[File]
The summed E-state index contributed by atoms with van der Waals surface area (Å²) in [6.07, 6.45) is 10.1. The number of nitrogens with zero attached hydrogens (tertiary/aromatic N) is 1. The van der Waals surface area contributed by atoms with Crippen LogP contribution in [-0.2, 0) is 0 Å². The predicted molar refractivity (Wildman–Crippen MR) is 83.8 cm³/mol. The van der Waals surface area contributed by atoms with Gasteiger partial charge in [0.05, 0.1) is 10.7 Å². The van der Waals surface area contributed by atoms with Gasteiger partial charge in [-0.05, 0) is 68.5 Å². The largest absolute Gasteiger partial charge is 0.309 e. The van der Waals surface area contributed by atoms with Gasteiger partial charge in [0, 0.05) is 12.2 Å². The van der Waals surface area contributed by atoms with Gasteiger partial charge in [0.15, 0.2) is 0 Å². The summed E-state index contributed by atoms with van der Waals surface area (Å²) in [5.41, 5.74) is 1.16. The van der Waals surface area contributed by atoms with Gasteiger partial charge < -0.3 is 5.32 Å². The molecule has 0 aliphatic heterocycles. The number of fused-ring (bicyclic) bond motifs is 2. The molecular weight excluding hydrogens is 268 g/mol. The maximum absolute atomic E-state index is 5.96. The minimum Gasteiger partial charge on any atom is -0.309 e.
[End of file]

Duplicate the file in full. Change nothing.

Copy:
The summed E-state index contributed by atoms with van der Waals surface area (Å²) in [6.07, 6.45) is 10.1. The number of nitrogens with zero attached hydrogens (tertiary/aromatic N) is 1. The van der Waals surface area contributed by atoms with Crippen LogP contribution in [-0.2, 0) is 0 Å². The predicted molar refractivity (Wildman–Crippen MR) is 83.8 cm³/mol. The van der Waals surface area contributed by atoms with Gasteiger partial charge in [0.05, 0.1) is 10.7 Å². The van der Waals surface area contributed by atoms with Gasteiger partial charge in [-0.05, 0) is 68.5 Å². The largest absolute Gasteiger partial charge is 0.309 e. The van der Waals surface area contributed by atoms with Gasteiger partial charge in [0, 0.05) is 12.2 Å². The van der Waals surface area contributed by atoms with Gasteiger partial charge in [0.15, 0.2) is 0 Å². The summed E-state index contributed by atoms with van der Waals surface area (Å²) in [5.41, 5.74) is 1.16. The van der Waals surface area contributed by atoms with Gasteiger partial charge < -0.3 is 5.32 Å². The molecule has 0 aliphatic heterocycles. The number of fused-ring (bicyclic) bond motifs is 2. The molecular weight excluding hydrogens is 268 g/mol. The maximum absolute atomic E-state index is 5.96. The minimum Gasteiger partial charge on any atom is -0.309 e.